These animals were once highly prized by Mongolian people for their stamina. The wild herds once also provided semi-nomadic tribes with an essential supply of milk, meat, and hides, the latter being used for clothing as well as construction materials for their hut-like homes. Although the species is now extinct in its native habitat, sufficient animals are kept in zoological collections to enable a systematic program of captive breeding to take place. As a result of these efforts, there are now more than 1,000 individuals in captivity in many parts of the world. Apart from the hopes of conservationists to see this horse returned to its natural habitat, there is also a strong national desire amongst people in Mongolia to see these animals returned to the plains of its rightful heritage.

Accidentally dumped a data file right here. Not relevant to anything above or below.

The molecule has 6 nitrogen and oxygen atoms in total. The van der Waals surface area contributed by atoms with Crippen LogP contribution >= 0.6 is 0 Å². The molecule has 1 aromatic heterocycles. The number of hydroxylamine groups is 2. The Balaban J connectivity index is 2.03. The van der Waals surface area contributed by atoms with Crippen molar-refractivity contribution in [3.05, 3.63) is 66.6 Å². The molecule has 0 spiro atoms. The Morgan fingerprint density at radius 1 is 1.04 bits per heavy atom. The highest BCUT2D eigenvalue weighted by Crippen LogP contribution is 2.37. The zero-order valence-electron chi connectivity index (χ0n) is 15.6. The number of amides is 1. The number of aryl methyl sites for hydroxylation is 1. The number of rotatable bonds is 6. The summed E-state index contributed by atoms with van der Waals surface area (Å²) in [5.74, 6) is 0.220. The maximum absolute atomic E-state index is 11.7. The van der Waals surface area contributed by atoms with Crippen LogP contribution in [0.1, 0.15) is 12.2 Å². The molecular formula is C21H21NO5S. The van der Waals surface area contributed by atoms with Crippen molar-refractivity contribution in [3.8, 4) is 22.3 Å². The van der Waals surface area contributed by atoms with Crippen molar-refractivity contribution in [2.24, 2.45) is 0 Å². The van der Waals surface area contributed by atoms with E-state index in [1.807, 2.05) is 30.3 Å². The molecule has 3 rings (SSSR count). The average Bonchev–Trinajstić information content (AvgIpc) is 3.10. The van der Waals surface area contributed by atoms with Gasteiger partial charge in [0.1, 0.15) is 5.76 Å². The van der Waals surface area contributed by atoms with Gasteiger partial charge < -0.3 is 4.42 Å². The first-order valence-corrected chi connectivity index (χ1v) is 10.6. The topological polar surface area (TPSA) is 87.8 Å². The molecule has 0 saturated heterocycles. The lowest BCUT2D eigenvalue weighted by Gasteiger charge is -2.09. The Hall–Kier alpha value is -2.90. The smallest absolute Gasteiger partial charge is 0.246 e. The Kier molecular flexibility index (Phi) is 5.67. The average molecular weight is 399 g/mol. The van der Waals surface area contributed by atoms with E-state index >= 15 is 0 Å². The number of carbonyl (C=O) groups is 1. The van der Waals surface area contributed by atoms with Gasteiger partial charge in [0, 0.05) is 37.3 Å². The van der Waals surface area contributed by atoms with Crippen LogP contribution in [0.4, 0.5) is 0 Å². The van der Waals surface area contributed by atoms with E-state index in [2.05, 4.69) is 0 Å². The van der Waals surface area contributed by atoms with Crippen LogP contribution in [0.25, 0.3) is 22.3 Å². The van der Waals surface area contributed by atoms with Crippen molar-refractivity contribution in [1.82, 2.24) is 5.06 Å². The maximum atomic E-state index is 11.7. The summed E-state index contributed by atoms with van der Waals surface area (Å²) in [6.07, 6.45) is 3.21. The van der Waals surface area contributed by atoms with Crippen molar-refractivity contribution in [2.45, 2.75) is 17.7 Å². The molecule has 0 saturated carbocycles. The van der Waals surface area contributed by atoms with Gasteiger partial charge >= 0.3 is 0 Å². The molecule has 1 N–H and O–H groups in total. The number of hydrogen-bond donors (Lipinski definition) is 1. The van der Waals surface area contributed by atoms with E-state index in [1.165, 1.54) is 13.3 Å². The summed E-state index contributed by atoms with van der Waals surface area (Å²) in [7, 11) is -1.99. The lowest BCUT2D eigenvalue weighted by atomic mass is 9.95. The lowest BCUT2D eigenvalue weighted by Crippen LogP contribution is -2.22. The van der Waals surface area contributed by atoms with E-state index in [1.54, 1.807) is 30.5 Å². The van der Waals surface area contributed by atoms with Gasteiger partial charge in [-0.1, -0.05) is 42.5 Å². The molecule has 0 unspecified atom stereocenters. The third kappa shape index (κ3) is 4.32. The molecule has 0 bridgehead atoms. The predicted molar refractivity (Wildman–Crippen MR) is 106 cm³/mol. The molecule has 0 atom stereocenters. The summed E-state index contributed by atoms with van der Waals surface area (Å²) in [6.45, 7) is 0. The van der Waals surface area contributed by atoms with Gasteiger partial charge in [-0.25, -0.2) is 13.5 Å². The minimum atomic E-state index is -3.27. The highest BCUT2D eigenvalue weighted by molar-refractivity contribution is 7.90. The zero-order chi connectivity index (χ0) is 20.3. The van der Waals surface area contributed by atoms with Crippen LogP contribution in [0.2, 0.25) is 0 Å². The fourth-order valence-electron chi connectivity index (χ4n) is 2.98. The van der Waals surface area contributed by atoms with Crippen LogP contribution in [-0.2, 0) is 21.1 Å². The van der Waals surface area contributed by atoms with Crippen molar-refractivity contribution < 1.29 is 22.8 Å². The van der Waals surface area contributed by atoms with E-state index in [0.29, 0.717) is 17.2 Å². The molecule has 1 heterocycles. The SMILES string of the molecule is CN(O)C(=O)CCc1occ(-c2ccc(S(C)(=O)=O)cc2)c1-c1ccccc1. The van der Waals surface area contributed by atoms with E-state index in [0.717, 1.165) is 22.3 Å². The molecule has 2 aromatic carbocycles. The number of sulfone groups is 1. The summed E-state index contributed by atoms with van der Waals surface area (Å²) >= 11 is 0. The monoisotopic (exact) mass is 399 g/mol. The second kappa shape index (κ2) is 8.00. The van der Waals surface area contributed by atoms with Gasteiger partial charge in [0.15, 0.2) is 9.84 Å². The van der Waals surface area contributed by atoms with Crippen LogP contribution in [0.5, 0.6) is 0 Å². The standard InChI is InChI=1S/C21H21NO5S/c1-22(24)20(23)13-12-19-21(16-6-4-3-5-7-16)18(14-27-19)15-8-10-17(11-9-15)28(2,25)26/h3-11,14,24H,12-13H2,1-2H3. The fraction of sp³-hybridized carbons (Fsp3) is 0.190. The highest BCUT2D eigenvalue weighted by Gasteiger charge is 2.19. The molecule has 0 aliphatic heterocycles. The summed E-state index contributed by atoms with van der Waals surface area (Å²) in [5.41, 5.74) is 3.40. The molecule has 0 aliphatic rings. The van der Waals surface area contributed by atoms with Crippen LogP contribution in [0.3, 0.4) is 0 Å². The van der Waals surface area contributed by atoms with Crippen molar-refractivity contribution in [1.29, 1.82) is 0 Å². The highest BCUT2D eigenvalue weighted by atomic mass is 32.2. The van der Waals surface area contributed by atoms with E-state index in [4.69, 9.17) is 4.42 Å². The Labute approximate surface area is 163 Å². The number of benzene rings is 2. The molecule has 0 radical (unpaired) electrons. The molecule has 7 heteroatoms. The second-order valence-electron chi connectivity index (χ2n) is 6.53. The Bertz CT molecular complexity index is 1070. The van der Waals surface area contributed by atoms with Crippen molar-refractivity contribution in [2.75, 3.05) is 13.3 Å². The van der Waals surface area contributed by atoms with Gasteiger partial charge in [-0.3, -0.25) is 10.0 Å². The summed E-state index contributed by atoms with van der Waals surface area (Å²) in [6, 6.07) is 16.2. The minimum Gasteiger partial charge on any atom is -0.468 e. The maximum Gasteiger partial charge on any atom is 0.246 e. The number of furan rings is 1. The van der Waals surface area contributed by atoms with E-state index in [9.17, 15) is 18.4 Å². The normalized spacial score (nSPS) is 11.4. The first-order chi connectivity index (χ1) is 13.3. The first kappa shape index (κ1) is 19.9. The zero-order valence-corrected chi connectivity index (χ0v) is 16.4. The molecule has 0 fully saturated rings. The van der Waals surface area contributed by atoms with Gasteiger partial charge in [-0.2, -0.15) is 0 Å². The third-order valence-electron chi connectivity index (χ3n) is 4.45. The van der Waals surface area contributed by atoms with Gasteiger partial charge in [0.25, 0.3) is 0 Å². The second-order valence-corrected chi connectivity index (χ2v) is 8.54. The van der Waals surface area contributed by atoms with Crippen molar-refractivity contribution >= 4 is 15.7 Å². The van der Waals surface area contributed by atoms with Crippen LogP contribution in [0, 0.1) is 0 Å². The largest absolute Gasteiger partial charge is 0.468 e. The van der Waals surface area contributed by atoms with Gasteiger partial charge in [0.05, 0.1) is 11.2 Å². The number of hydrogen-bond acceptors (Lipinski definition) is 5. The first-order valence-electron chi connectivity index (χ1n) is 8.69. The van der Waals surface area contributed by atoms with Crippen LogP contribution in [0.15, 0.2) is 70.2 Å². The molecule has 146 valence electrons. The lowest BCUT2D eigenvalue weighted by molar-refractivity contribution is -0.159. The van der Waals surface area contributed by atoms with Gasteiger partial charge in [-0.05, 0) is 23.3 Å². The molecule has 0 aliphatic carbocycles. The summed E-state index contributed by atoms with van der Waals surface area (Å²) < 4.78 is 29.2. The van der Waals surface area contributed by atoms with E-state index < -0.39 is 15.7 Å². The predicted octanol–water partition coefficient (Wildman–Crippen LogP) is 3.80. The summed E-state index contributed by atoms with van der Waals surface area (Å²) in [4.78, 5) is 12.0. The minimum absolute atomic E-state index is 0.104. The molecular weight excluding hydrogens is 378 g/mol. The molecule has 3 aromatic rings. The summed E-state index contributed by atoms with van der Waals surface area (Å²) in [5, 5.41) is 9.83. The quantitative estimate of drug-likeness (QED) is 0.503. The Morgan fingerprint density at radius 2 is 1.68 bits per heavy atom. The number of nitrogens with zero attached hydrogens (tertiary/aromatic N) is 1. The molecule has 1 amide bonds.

In their natural habitat, wild horses live in herds that consist of a number of mares, a single stallion, and foals and colts of a wide age span. The stallion is responsible for leading the herd to safe watering and feeding grounds and for protecting the females and young from predators. Stallions are extremely protective of their herds, and fights with other males who attempt to overthrow the stallion are common. Male horses fight with their hooves and teeth, especially the enlarged canines of the lower jaw—a prominent feature on mature males. A wide range of facial and other expressions are used to help avoid conflicts or to ensure that these are of short duration, as animals risk injury in such sparring events. Baring the teeth and curling the lips, while at the same time flattening the ears, is one of the most aggressive threats, while a number of vocalizations and stomping movements with the feet are also used to enhance the meaning of the gestures.